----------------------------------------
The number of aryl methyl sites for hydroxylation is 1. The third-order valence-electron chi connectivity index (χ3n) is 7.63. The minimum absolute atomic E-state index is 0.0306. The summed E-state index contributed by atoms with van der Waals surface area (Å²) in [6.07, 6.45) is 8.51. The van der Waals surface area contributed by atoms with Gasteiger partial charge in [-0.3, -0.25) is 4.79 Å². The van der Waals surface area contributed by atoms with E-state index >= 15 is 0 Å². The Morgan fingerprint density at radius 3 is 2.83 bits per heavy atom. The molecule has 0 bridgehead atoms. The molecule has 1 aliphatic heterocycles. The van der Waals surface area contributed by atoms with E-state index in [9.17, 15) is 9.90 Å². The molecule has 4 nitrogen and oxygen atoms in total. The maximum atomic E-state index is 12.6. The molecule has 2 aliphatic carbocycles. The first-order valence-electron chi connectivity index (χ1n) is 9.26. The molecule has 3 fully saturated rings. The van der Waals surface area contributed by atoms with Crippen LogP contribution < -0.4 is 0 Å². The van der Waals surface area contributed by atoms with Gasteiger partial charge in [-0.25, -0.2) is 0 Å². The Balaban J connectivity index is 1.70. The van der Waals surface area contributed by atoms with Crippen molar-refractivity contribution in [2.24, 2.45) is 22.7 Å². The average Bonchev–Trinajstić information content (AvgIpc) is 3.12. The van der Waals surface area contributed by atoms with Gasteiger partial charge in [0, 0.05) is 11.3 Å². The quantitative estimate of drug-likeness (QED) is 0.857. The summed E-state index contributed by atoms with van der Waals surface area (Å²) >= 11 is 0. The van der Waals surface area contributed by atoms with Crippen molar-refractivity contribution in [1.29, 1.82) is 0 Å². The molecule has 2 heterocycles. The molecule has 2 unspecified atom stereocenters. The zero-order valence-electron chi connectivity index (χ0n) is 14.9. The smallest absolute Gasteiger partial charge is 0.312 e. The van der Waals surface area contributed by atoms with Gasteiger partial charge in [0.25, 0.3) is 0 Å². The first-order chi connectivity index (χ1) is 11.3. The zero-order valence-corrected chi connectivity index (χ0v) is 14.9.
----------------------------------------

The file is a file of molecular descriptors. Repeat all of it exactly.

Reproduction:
The number of aryl methyl sites for hydroxylation is 1. The third-order valence-electron chi connectivity index (χ3n) is 7.63. The minimum absolute atomic E-state index is 0.0306. The summed E-state index contributed by atoms with van der Waals surface area (Å²) in [6.07, 6.45) is 8.51. The van der Waals surface area contributed by atoms with Gasteiger partial charge in [-0.3, -0.25) is 4.79 Å². The van der Waals surface area contributed by atoms with E-state index >= 15 is 0 Å². The Morgan fingerprint density at radius 3 is 2.83 bits per heavy atom. The molecule has 0 bridgehead atoms. The molecule has 1 aliphatic heterocycles. The van der Waals surface area contributed by atoms with E-state index in [9.17, 15) is 9.90 Å². The molecule has 4 nitrogen and oxygen atoms in total. The maximum atomic E-state index is 12.6. The molecule has 2 aliphatic carbocycles. The first-order valence-electron chi connectivity index (χ1n) is 9.26. The molecule has 3 fully saturated rings. The van der Waals surface area contributed by atoms with Crippen LogP contribution < -0.4 is 0 Å². The van der Waals surface area contributed by atoms with Gasteiger partial charge in [-0.25, -0.2) is 0 Å². The Balaban J connectivity index is 1.70. The van der Waals surface area contributed by atoms with Crippen molar-refractivity contribution in [2.24, 2.45) is 22.7 Å². The average Bonchev–Trinajstić information content (AvgIpc) is 3.12. The van der Waals surface area contributed by atoms with Gasteiger partial charge in [0, 0.05) is 11.3 Å². The quantitative estimate of drug-likeness (QED) is 0.857. The summed E-state index contributed by atoms with van der Waals surface area (Å²) >= 11 is 0. The van der Waals surface area contributed by atoms with Crippen molar-refractivity contribution in [1.29, 1.82) is 0 Å². The molecule has 2 heterocycles. The molecule has 2 unspecified atom stereocenters. The zero-order valence-electron chi connectivity index (χ0n) is 14.9. The smallest absolute Gasteiger partial charge is 0.312 e. The van der Waals surface area contributed by atoms with Gasteiger partial charge in [0.25, 0.3) is 0 Å². The first-order chi connectivity index (χ1) is 11.3. The zero-order valence-corrected chi connectivity index (χ0v) is 14.9.